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Foreclosure Order Issued For Block 37 Mall

CHICAGO (CBS) - A judge has issued a foreclosure order that hands the Block 37 mall downtown over to a bank, according to a published report.

Crain's Chicago Real Estate Daily reported that Cook County Circuit Court Judge Margaret Brennan issued a foreclosure order against the mall, and found developer Joseph Freed & Associates LLC liable for $177.85 million that is owed to Bank of America and several other banks.

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The foreclosure lawsuit was filed last year in the Chancery Division of the county Circuit Court. It said the developer had been in default since March 2008 or earlier, and that the project had exceeded planned costs by $34 million.

Freed had fought against the lenders, arguing that the banks had reneged on a promise to restructure the loan and refused to approve a reworked lease with a movie theater that never ended up moving in, Crain's reported. Freed also tried to argue that the recession had made it impossible for the developer to move ahead, Crain's reported.

But Judge Brennan disagreed. Now, a foreclosure sale could be set in the next couple of months, according to Crain's.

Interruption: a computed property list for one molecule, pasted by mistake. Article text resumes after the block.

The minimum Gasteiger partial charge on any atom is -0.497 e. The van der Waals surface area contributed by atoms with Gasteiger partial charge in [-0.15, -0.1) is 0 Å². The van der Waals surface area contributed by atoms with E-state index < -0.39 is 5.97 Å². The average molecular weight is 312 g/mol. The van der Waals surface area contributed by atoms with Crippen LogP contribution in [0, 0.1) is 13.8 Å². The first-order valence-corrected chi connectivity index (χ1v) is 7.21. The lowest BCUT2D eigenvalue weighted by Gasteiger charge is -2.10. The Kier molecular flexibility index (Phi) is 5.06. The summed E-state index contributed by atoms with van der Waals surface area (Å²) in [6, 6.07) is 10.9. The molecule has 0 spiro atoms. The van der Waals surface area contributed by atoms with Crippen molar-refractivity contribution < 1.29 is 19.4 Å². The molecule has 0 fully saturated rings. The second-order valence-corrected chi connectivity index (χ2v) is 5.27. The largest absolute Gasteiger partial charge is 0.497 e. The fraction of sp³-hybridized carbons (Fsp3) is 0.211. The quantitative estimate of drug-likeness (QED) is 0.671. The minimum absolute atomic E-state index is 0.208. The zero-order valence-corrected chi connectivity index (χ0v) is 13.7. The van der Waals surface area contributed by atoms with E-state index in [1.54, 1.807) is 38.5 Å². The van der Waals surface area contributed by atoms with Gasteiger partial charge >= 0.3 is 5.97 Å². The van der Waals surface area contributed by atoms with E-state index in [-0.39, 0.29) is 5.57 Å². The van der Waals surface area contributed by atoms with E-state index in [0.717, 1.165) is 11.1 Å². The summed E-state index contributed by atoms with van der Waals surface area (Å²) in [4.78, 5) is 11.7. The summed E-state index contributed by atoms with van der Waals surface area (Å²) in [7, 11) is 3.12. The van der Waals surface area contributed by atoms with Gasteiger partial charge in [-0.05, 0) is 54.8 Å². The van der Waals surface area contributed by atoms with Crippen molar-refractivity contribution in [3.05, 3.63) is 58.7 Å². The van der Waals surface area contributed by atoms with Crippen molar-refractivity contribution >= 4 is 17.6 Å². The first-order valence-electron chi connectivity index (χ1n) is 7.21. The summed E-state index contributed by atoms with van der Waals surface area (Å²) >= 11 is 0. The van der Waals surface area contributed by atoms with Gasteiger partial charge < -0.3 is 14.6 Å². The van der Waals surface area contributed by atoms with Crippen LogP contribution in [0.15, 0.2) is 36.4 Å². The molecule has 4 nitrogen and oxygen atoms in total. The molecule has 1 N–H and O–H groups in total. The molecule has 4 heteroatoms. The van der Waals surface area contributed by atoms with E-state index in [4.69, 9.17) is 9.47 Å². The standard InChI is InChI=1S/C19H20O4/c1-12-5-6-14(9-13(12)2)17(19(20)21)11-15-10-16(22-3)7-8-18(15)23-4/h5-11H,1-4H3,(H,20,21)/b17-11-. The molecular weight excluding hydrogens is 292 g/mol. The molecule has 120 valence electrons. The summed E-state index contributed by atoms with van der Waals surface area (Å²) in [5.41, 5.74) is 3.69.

When the foreclosure lawsuit was filed in 2009, the mall had yet to open, and Freed expressed concern that maybe it never would. But the mall did eventually open, and is now anchored by an assortment of fashionable retailers including Puma, Steve Madden, Anthropologie, Sephora and a Disney Store.

But critics have bemoaned the amount of empty space in the mall, as well as a planned Chicago Transit Authority "superstation" with express train service to O'Hare and Midway international airport that has never been built.

The 22 W. Washington St. building, which houses CBS 2 and Morningstar, is also on Block 37, but is not part of the Freed development.

Bounded by Washington Street, State Street, Randolph Street and Dearborn Street, Block 37 once sported a hodgepodge of vintage buildings housing theaters, arcades and wig shops, among other businesses. Among its most prominent buildings were the landmark 1872 McCarthy Building, the Hillman's Building with the Stop & Shop gourmet grocery store, and the United Artists Theatre.

In 1988, under Acting Mayor Eugene Sawyer, the City Council gave developer FJV Venture a $24 million subsidy to redevelop the site, the Chicago Tribune recalled. To facilitate demolition, the city landmark status for the McCarthy Building was revoked.

In October 1989, shortly after Mayor Richard M. Daley was elected, all the buildings except a ComEd substation were demolished.

The original plan called for a five-story shopping center, and two towers designed by celebrity architect Helmut Jahn and standing 30 and 50 stories tall, the blog ArchitectureChicago Plus recalls. But that project collapsed, and for more than a decade years afterward, Block 37 remained nearly empty and was used mostly for the Gallery 37 youth artists' programs and the "Skate on State" ice rink.

The city ended up buying Block 37 back from FJV Venture, in 2001, and sold it to another developer, Mills Corp., two years later. But in October 2006, Mills fell into financial trouble and handed over part of the project to Golub & Co., which now manages the 22 W. Washington St. building, and the mall portion to Freed.


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